If greenhouse gas emissions are not controlled now, 50 years from now, areas of the planet with one-third of humans will become as hot as the hottest parts of the Sahara within 50 years.
Extreme ‘Unlivable Heat’ Will Be The New Normal by 2070 Photo: NASA, Earth observatory / CC BY-SA
Around 30% of the world's projected population will have to live with high average temperature by 2070 warns Scientists from China, the USA and Europe.
The research published in the journal Proceedings of the National Academy of Sciences estimates that around 3.5 billion people would live outside the climate niche if rapid heating takes place.
"Rising mortality impacts of heat waves on dense populations in already-hot places such as India invite further scrutiny", says the report.
The study further says, "Under a scenario in which emissions continue to increase unabated, temperature experienced by the average person will rise 7.5°C by 2070. That is more than the expected global average temperature rise of slightly over 3°C because land will warm much faster than the ocean and also because population growth is biased towards already hot places."
Currently, such climate conditions are experienced by just 0.8% of the global land surface, mostly in the hottest parts of the Sahara desert.
Professor Marten Scheffer of Wageningen University, who coordinated the research with Xu Chi, of Nanjing University says, “The coronavirus has changed the world in ways that were hard to imagine a few months ago and our results show how climate change could do something similar. Change would unfold less rapidly, but unlike with the pandemic, there would be no relief to look forward to: large areas of the planet would heat to barely survivable levels and they wouldn’t cool down again.”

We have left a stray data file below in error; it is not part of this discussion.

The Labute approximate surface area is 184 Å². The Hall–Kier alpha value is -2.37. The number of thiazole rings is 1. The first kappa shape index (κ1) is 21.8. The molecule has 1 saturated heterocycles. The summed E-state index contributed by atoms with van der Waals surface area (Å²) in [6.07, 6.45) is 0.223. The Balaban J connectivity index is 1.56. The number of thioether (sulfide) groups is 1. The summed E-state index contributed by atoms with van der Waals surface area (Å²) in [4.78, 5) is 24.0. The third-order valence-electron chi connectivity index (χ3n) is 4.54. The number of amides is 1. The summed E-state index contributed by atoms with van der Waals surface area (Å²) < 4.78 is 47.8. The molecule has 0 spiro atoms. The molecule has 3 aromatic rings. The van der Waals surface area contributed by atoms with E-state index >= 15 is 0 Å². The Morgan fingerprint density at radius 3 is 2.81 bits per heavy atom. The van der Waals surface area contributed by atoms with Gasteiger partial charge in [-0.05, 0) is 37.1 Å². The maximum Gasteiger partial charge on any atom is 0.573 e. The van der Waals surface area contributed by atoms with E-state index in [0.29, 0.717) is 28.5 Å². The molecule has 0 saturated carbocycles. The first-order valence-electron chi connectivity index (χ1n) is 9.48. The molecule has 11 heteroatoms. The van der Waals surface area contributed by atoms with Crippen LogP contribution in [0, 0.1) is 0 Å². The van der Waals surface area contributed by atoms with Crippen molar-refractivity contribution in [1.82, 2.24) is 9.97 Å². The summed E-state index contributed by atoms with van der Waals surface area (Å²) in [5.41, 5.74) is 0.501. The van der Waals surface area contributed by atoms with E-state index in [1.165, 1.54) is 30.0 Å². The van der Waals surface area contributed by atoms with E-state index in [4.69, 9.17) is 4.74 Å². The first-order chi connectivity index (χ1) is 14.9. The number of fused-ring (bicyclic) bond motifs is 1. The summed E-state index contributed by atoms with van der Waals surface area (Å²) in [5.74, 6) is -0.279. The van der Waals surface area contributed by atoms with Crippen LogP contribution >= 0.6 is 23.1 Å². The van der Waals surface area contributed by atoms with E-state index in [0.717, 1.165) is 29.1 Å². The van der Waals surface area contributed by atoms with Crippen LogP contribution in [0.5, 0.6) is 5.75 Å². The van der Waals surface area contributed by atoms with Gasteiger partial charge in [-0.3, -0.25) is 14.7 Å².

He also warns saying, "Not only would this have devastating direct effects, it leaves societies less able to cope with future crises like new pandemics. The only thing that can stop this happening is a rapid cut in carbon emissions."
Co-author Tim Lenton, climate specialist and Director of the Global Systems Institute at the University of Exeter points out that this impact can be reduced if we succeed in curbing global warming.
“Our computations show that each degree warming above present levels corresponds to roughly one billion people falling outside of the climate niche. It is important that we can now express the benefits of curbing greenhouse gas emissions in something more human than just monetary terms.”, he adds.
Further, the authors of the study also noted that if people are exposed to such heat, they will have no option but to migrate in large numbers.
“Foreseeing the actual magnitude of climate driven migration remains challenging”, says the study.
One of the scientists also adds that we need a global approach to "safeguard our children against the potentially enormous social tensions the projected change could invoke."